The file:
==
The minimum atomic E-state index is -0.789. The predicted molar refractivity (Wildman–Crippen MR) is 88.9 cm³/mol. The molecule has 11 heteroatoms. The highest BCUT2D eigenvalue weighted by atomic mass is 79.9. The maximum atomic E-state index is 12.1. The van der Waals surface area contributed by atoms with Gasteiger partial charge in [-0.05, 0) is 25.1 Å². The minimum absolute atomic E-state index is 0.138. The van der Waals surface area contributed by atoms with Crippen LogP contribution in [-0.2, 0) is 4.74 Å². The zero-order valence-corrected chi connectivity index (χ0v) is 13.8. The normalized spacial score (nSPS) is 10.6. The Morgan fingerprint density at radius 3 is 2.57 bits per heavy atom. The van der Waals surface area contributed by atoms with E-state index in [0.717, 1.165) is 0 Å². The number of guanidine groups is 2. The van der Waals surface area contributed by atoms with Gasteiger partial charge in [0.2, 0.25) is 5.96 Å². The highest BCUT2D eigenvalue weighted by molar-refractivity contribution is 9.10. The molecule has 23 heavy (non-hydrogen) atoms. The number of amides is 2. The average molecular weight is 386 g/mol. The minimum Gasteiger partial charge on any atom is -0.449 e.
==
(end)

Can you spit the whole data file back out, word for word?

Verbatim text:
The minimum atomic E-state index is -0.789. The predicted molar refractivity (Wildman–Crippen MR) is 88.9 cm³/mol. The molecule has 11 heteroatoms. The highest BCUT2D eigenvalue weighted by atomic mass is 79.9. The maximum atomic E-state index is 12.1. The van der Waals surface area contributed by atoms with Gasteiger partial charge in [-0.05, 0) is 25.1 Å². The minimum absolute atomic E-state index is 0.138. The van der Waals surface area contributed by atoms with Crippen LogP contribution in [-0.2, 0) is 4.74 Å². The zero-order valence-corrected chi connectivity index (χ0v) is 13.8. The normalized spacial score (nSPS) is 10.6. The Morgan fingerprint density at radius 3 is 2.57 bits per heavy atom. The van der Waals surface area contributed by atoms with E-state index in [0.717, 1.165) is 0 Å². The number of guanidine groups is 2. The van der Waals surface area contributed by atoms with Gasteiger partial charge in [0.2, 0.25) is 5.96 Å². The highest BCUT2D eigenvalue weighted by molar-refractivity contribution is 9.10. The molecule has 23 heavy (non-hydrogen) atoms. The number of amides is 2. The average molecular weight is 386 g/mol. The minimum Gasteiger partial charge on any atom is -0.449 e.